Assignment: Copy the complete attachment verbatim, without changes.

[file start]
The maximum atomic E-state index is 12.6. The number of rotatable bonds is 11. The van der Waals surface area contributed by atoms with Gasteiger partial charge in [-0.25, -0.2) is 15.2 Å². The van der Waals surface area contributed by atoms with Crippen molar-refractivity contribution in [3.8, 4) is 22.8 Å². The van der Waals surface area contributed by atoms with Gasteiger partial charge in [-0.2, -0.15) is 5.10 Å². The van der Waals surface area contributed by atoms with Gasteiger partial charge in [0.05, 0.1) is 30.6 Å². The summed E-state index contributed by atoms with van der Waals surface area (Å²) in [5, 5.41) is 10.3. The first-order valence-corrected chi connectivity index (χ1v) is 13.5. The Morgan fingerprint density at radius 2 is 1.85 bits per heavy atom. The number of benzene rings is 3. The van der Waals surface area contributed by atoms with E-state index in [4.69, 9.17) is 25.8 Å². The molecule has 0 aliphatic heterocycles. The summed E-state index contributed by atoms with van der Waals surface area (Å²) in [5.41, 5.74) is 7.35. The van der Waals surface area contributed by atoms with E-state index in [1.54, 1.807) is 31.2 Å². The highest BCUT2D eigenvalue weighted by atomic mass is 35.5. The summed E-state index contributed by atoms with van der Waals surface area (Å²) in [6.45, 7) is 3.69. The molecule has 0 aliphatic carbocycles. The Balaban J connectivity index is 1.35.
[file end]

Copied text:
The maximum atomic E-state index is 12.6. The number of rotatable bonds is 11. The van der Waals surface area contributed by atoms with Gasteiger partial charge in [-0.25, -0.2) is 15.2 Å². The van der Waals surface area contributed by atoms with Crippen molar-refractivity contribution in [3.8, 4) is 22.8 Å². The van der Waals surface area contributed by atoms with Gasteiger partial charge in [-0.2, -0.15) is 5.10 Å². The van der Waals surface area contributed by atoms with Gasteiger partial charge in [0.05, 0.1) is 30.6 Å². The summed E-state index contributed by atoms with van der Waals surface area (Å²) in [5, 5.41) is 10.3. The first-order valence-corrected chi connectivity index (χ1v) is 13.5. The Morgan fingerprint density at radius 2 is 1.85 bits per heavy atom. The number of benzene rings is 3. The van der Waals surface area contributed by atoms with E-state index in [4.69, 9.17) is 25.8 Å². The molecule has 0 aliphatic heterocycles. The summed E-state index contributed by atoms with van der Waals surface area (Å²) in [5.41, 5.74) is 7.35. The van der Waals surface area contributed by atoms with E-state index in [1.54, 1.807) is 31.2 Å². The highest BCUT2D eigenvalue weighted by atomic mass is 35.5. The summed E-state index contributed by atoms with van der Waals surface area (Å²) in [6.45, 7) is 3.69. The molecule has 0 aliphatic carbocycles. The Balaban J connectivity index is 1.35.